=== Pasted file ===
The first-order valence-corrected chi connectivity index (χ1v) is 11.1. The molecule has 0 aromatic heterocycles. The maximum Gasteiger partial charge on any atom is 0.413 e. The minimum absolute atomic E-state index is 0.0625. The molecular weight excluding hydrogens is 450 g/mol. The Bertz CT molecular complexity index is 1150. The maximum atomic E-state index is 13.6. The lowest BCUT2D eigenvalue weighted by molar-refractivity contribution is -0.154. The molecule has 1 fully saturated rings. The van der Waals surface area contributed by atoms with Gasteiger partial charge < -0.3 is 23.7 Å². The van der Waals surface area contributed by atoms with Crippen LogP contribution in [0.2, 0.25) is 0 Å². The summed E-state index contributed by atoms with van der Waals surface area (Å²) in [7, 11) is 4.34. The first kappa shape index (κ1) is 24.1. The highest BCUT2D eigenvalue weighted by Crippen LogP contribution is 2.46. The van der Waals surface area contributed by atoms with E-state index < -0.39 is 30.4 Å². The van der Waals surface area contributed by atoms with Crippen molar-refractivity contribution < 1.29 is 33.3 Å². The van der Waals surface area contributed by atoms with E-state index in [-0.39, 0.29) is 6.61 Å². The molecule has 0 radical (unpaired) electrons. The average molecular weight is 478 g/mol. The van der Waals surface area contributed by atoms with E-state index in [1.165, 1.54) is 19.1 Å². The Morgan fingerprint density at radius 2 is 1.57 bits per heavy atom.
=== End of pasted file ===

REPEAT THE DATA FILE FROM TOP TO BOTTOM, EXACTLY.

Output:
The first-order valence-corrected chi connectivity index (χ1v) is 11.1. The molecule has 0 aromatic heterocycles. The maximum Gasteiger partial charge on any atom is 0.413 e. The minimum absolute atomic E-state index is 0.0625. The molecular weight excluding hydrogens is 450 g/mol. The Bertz CT molecular complexity index is 1150. The maximum atomic E-state index is 13.6. The lowest BCUT2D eigenvalue weighted by molar-refractivity contribution is -0.154. The molecule has 1 fully saturated rings. The van der Waals surface area contributed by atoms with Gasteiger partial charge < -0.3 is 23.7 Å². The van der Waals surface area contributed by atoms with Crippen LogP contribution in [0.2, 0.25) is 0 Å². The summed E-state index contributed by atoms with van der Waals surface area (Å²) in [7, 11) is 4.34. The first kappa shape index (κ1) is 24.1. The highest BCUT2D eigenvalue weighted by Crippen LogP contribution is 2.46. The van der Waals surface area contributed by atoms with E-state index < -0.39 is 30.4 Å². The van der Waals surface area contributed by atoms with Crippen molar-refractivity contribution < 1.29 is 33.3 Å². The van der Waals surface area contributed by atoms with E-state index in [-0.39, 0.29) is 6.61 Å². The molecule has 0 radical (unpaired) electrons. The average molecular weight is 478 g/mol. The van der Waals surface area contributed by atoms with E-state index in [1.165, 1.54) is 19.1 Å². The Morgan fingerprint density at radius 2 is 1.57 bits per heavy atom.